April 21, 2024

Is the Atlantic Ocean getting larger or smaller?

Although the Mid-Atlantic Trench contributes to ocean expansion, there are currently two subduction zones within it.
Joanna Campos Joanna Campos Portugal meteorite 6 minutes

The shift of tectonic plates has already contributed to various changes on the geological time scaleThe only existing continent, known as Pangea, began to break up about 200 million years ago, and the world as we know it today gradually emerged.

However, these changes are due to a range of activities that occur in areas where plates meet, which may be convergent, divergent, or shifting.

Plate convergence and its consequences

When two plates meet, whether oceanic or terrestrial, two processes can occur.

  1. Subduction: A collision between a denser plate and a lighter plate, in which the denser plate sinks and large mountain ranges can form, as in the case of the Andes in South America, where the oceanic plate sinks before the continental plate.
  2. Anatomy: This process occurs as a result of the collision of two plates with the same density, which ultimately leads to their accumulation and the formation of large mountain ranges, such as: B- The Himalayas, which were formed as a result of the collision of the Indian plate with the Eurasian plate.
YouTube video ID=S6FxkbuKhgw

Divergent and shifting plates

When plates converge, material “lost” during subduction is absorbed by the diverging plates. How is that? As we previously mentioned, there is a trench in the middle of the Atlantic Ocean that contributes to its growth.

The reason for this is the plates drifting apart from each other, because Trenches are rift zones where magma rises and, as it solidifies, contributes to the sea floor (oceanic crust). In other words, as new crust forms, it is moved and pushed away from the trench by plates that are slowly moving in opposite directions, causing this uplift. At the transform boundary, the plates just slide, and no destruction or formation of crust occurs.

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Growth of the Atlantic Ocean

As mentioned earlier, the Atlantic Ocean has expanded since the breakup of Pangea From the processes described above. However, in addition to the Middle Atlantic Rift, there are also two subduction zones. One is in the Caribbean Antilles and the other is in the Scotia Arc near Antarctica.

Tectonic plates
This map shows the subduction zones in the Caribbean Antilles and the Scotia Arc, as well as the area in question in the Gibraltar Arc. Source: João Duarte et al.

New studies show the possibility of a new subduction zone in the Atlantic Ocean within a few million years. This subduction zone likely contributed to the closure of what is now the Mediterranean Sea, possibly migrating through the Strait of Gibraltar into the ocean.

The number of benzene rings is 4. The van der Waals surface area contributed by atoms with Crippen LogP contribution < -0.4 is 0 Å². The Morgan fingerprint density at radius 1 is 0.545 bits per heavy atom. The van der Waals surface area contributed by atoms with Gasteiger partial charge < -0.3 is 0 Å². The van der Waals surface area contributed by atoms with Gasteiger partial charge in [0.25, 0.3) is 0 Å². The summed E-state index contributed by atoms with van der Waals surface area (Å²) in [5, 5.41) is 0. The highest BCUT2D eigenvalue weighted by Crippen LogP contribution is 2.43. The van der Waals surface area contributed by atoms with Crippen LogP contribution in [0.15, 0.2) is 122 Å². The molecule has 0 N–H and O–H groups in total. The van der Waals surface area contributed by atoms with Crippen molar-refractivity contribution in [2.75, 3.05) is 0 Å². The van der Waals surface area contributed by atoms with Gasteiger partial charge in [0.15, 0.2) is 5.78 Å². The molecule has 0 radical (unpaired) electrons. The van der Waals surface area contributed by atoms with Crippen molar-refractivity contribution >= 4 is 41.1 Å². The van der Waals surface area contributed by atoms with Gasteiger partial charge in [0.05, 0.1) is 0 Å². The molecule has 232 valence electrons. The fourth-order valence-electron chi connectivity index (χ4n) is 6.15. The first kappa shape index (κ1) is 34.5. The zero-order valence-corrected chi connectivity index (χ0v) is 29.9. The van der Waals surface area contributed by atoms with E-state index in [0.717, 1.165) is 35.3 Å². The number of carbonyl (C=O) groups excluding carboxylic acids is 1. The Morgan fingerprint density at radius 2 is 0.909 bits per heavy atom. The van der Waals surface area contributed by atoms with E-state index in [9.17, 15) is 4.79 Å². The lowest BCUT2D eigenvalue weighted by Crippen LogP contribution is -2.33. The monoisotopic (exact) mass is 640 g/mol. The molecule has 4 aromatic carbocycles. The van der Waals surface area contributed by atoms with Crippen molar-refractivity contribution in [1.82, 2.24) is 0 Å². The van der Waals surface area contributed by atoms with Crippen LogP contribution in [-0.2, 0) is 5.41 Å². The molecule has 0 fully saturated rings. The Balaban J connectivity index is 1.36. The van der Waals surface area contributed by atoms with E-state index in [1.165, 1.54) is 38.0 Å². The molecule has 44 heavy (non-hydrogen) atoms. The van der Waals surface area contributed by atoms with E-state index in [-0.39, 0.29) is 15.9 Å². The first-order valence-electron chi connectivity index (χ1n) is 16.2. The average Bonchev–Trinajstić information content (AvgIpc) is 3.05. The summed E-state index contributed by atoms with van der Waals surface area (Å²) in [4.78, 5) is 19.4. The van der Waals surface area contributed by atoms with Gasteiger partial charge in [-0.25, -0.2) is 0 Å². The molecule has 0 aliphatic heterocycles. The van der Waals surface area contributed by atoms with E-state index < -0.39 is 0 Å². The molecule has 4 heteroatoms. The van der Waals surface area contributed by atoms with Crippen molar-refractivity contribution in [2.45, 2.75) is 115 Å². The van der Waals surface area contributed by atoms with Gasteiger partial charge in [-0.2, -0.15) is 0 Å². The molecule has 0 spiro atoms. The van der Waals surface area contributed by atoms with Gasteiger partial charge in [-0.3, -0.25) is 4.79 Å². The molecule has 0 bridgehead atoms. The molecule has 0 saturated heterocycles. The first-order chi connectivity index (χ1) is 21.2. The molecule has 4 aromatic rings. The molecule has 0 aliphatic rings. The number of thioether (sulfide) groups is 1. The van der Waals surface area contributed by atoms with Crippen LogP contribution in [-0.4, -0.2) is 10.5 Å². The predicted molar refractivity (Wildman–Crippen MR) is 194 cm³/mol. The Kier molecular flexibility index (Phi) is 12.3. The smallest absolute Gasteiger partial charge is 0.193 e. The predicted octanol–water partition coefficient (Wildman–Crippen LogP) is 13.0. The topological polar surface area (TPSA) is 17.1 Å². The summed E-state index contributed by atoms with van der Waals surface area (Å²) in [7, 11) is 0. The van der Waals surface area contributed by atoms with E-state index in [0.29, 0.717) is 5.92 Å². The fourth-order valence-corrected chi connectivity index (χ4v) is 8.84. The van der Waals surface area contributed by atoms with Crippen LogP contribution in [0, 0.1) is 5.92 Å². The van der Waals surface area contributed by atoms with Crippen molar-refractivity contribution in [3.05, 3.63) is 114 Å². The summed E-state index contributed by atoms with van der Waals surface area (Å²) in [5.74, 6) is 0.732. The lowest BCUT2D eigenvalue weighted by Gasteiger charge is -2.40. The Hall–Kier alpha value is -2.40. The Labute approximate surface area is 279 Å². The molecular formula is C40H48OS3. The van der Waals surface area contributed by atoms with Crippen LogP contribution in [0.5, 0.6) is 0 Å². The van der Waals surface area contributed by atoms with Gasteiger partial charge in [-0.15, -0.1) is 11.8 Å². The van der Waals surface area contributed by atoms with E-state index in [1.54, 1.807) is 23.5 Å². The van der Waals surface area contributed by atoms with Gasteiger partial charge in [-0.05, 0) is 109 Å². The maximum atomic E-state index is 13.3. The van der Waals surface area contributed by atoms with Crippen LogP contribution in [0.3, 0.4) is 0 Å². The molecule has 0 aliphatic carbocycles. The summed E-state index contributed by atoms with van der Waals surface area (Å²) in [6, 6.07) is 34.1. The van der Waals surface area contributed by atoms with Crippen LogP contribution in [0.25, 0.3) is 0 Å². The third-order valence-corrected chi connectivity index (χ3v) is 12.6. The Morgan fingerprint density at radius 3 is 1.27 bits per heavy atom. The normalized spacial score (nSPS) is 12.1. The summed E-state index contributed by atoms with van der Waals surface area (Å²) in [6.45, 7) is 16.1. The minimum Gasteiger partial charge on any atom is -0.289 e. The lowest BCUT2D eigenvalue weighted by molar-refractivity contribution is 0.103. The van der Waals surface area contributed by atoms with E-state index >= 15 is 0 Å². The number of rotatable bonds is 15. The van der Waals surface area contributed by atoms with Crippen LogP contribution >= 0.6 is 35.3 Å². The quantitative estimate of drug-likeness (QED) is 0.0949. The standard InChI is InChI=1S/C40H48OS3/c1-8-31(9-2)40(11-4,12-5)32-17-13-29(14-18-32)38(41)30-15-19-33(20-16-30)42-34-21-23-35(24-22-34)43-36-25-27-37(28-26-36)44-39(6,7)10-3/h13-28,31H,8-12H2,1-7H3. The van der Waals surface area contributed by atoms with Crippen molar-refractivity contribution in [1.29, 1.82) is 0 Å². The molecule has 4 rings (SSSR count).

Could the sea really be closed?

As many scientists believe that this subduction zone in the Mediterranean is no longer active, having slowed down significantly over the past million years, it is possible that… Other areas slow down while others gain speed.

According to some studies, the Arc of Gibraltar will expand further into the Atlantic Ocean after this period of calm. The models also show how a subduction zone that began in a closed ocean (today's Mediterranean Sea) could migrate through a narrow ocean passage into a new open ocean (the Atlantic Ocean).

Subduction zone intrusion is likely a general mechanism, Which triggers this process in the Atlantic Oceans, which is a fundamental process in the modern geological development of the Earth as described by the Wilson cycle.

In geology, the Wilson cycle is a theory that a continent moves and forms an ocean basin, and then begins the process of convergence, causing the two plates to collide and the ocean to close.

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Some experts believe that the Atlantic Ocean, like the Pacific Ocean, could form a ring of fire if it closed.

Earth is a planet that is constantly evolving

In short, the Atlantic Ocean is still growing at a rate of a few centimeters per year. Now it remains to be seen whether the Wilson cycle will materialize and finally begin to end.

But fortunately or unfortunately, we won't be here to see how things play out. The most important thing is to know that planet Earth is constantly evolving and that if there is a major geological process that led to the current form that contributes to life on Earth, This process is unlikely to stop here and should lead to many changes in the future.

Source note:
Wilson R, Hausmann G, Poiter S, et al. Fifty years of the Wilson cycle concept in plate tectonics: an overview. Research Gateway (2019).
Duarte G, Real N, Rosas F, et al. The Gibraltar subduction zone intrudes into the Atlantic Ocean. Geology (2024).
Duarte J, Schilart W, Rosas F. The future of Earth's oceans: consequences of subduction initiation in the Atlantic Ocean and implications for supercontinent formation. Cambridge Core (2016).